Expenses exceeded his income. He owed his mother, his credit cards, even some guys from the street.
"I had to evict myself from my apartment," he said. He and his girlfriend had a fight. His car had broken down, and he was living in a semifinished apartment in one of his North Philadelphia homes.
"I remember I was so cold. I had a sweat suit, a robe, and my blanket, and I had no money. I couldn't go out. No money to fix up my car. No girlfriend. I remember the ball was dropping and everyone was having fun but me."
He stuck with it and found some partners who helped him get new financing.
"I looked at it as a learning lesson," he said. "This is where resiliency comes in - not backing down from a fight."
Bullard, who operates as Watchmen Property Management and Konkrete Investments, imagines a growing portfolio of rental properties in North Philadelphia.
He buys and renovates houses, converting them to apartments to rent to Temple students. He owns about a dozen buildings and is seeking financing to build an apartment building on Broad Street, north of Temple. And, he's now living in a Northern Liberties loft.
It's a path that he designed for himself while a football player at Temple. "Even though I was in college, I knew I couldn't work for anybody else," Bullard said. "I said, 'I'm either going to make the NFL, or I'm going to be an entrepreneur.' I didn't even know what the word meant."
He got a boost in 2009 when he won $50,000 in cash and prizes (like software and legal help) from Temple's Be Your Own Boss business bowl, available to alumni.
The win gave him the attention and credibility that he needed to be taken seriously by bankers and others.
While Bullard is motivated by vision, others among the self-employed are just trying to pay the bills.
Those not building "high-growth businesses are just doing what they need to bring in some cash," said labor economist Lonnie Golden at Penn State Abington. "They are doing home repairs, odd jobs here and there, some lawn work."
Others "are kids who are going to try to mix full-time work with self-employment," said Drexel's Harrington.
Because young people move easily between earning cash and launching a business, training in becoming an entrepreneur is crucial, said Temple's Lucas, who will manage Temple's $1 million share of the Blackstone LaunchPad grant.
One of her goals, she said, is to move that training, now focused in the business school, to all parts of the university, so that engineers, artists, liberal arts majors, and educators can learn to see an opportunity and pursue it.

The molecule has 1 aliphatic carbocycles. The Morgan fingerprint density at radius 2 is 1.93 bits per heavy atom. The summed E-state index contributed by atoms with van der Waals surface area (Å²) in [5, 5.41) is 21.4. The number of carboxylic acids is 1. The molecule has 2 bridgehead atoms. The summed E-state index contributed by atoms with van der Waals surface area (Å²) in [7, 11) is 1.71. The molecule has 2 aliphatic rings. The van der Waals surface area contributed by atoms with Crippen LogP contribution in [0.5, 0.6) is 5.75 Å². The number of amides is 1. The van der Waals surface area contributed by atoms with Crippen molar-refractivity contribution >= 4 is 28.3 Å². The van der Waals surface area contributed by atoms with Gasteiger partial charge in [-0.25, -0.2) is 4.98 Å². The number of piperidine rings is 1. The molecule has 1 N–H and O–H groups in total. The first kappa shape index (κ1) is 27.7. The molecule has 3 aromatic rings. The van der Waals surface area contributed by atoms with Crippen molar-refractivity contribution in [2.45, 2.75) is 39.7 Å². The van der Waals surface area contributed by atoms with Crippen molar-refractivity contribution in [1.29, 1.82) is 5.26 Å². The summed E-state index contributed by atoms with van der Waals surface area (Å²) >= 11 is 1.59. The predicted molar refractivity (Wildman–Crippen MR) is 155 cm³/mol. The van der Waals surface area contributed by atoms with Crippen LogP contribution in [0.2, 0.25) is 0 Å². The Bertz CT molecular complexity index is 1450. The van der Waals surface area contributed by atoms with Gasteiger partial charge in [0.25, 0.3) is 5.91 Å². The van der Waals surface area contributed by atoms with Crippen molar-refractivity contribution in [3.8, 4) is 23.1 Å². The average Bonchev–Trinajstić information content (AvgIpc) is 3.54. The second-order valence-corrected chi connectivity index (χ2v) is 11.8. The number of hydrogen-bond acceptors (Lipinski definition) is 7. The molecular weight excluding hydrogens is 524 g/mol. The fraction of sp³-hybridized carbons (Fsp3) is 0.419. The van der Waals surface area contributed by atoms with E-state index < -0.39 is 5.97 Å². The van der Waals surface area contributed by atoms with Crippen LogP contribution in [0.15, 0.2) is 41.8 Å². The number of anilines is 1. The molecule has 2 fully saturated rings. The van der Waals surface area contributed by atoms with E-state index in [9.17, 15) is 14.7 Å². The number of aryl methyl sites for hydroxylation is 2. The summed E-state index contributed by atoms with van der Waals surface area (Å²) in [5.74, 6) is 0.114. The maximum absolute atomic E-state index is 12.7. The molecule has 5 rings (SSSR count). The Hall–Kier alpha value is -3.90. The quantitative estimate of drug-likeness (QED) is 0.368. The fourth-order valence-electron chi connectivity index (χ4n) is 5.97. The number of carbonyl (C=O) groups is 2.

"Great ideas will come from everywhere," Lucas said.
Even if the vast majority of students never start their own businesses, entrepreneurship skills will make them more valuable to employers, she said.
"They have leadership skills, the ability to team-build, the ability to incent people to be their best, the ability to survive at all costs," she said.
Millennials consultant Daniel Schawbel of Boston agreed. "Almost a third of employers are looking for entrepreneurship experience when hiring millennials," he said.
Another motivator for young entrepreneurs?
Their unhappy parents.
"They have seen their parents not be happy with their careers. They have seen their parents' companies not taking care of the older workers," said Krupit, who is nurturing his latest business, Real Food Works, a healthy-meal delivery system in Conshohocken.
"There is a lot of disenchantment out there," he said. "Why would [they] want to join the troops of the disenchanted?"
While it takes money to expand a business in the burgeoning high-tech sector, "one of the major trends is that you don't need a lot of money to start software companies," Schwarzman said. "Consumers are growing in that area. Huge upsides when you win. That's a very enticing model."
Daniel Shipper, a junior at the University of Pennsylvania, and already a serial entrepreneur at the age of 21, agrees.
"Programming is the only way you can build a scalable business at the age of 10," Shipper said.
His father bought him a computer and a programming book when he was in fifth grade. Shipper told his parents he was trying to build a product to compete with Microsoft. He named it Megasoft.
During high school, he designed enough BlackBerry and iPhone applications to earn him $10,000. "That's how I paid for gas and food in high school.
"All my businesses have been free to start," he said. "You just have to have a laptop and an Internet connection."
Shipper's latest ventures, with fellow Penn partners Leahy, who also started programming in fifth grade, and Justin Meltzer, 21, who was writing in Java by ninth grade, have attracted the attention of well-known venture capitalist Josh Kopelman.